were the nobel mother of a king tells him what to look for.

          Sure it existed and do exist and will exist women valued over
          the value of pearls.

          (Are the gates of new Jerusalem made of pearls?)

          Many of the older generation were women of that valour.

          The price or value of wisdom is clearly metaphorical elsewhere in the book, which presents a problem in literal interpretation, that is, unless someone is suggesting that the Noble Woman should be priced?

          I believe at the very "least", you're right slippy. What I mean by this is not only this applied to an individual but to the church. We could also say she's Woman Wisdom and she's being contrasted with the strange and foreign woman Proverbs chapter 5-7. But on Theo's suggestion, if these verses embody the church as the bride of Christ:
          • She makes her husband happy, as well as children.
          • She is the epitome of the hard laborer, abstaining from laziness.
          • She is not defined by her actions alone, but also by her attitude.
          • She is confident in the light of threats to security and to the future.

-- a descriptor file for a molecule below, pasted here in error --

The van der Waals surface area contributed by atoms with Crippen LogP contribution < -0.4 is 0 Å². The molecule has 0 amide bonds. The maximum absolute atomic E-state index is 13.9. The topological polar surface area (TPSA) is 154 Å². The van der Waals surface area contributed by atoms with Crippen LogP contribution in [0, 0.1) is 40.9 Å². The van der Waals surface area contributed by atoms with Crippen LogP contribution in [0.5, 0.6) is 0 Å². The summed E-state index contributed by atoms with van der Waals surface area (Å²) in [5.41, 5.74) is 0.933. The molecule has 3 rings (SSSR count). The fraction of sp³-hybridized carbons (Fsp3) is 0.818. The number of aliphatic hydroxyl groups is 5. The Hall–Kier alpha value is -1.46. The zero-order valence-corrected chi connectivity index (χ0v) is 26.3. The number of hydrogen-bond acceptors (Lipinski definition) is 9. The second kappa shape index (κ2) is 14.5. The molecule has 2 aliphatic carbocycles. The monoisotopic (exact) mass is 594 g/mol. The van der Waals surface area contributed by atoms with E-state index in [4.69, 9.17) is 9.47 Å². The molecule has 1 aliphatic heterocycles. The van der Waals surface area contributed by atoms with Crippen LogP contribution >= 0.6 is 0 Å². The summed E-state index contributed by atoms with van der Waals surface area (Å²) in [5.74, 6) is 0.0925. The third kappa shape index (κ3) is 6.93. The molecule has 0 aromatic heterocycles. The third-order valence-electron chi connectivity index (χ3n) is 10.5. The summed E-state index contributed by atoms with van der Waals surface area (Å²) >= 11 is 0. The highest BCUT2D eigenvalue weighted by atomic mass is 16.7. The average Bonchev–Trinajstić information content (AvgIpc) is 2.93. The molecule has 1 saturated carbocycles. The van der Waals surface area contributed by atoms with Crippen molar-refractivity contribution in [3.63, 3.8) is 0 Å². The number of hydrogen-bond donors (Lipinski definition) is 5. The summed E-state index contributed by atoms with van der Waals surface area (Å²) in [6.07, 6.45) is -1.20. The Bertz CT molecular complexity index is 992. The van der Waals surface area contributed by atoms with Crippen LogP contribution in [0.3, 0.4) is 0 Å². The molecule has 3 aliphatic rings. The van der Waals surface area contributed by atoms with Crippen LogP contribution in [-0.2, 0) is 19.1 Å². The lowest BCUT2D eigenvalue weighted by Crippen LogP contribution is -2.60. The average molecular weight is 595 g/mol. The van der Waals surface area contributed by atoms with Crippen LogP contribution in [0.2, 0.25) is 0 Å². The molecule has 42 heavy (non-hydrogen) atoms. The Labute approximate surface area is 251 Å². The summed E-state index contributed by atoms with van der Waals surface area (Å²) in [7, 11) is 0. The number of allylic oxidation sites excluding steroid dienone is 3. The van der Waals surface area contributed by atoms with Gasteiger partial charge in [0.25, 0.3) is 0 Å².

• She stays out of trouble through preparations.
          • She takes care of the home while her husband decides on more important matters.
          • She is concerned about the poor and afflicted.
          • She works for the betterment not only of her own household, but also those outside it.

          Yes, these things can be said of an ideal individual woman, but more believably of the church. Of interest is Proverbs 31:11. Here's the lexicon.

          What interests me is the term shalal: a prey, spoil, plunder, booty, which refers to the spoils of warfare. She goes out and fights on behalf of her family. Somewhat unbelievable, I think, at least literally. So we may draw imagery to that of a battle of life, or maybe spiritual warfare, it could very well include not only an ideal individual woman this way, but the embodied church.

          God bless,
          William

          P.S. Slippy, please consider taking more time in compiling posts, instead of posting a sentence or two as a response. I have merged a couple of your one or two line responses into a single post.
          Comment>

          • #6
            Interesting. I have always read the eleventh verse
            so that her husbands heart trusts in her,
            and he will not have lack of spoil.

            In Hebrew it is like this.

            Is it not so that the husband is the warrior.

            This verse is entirely about her husband and his war.
            Although the woman is "a warrior" as well,
            eshet chail. Chail being 'a warrior'.
            Comment>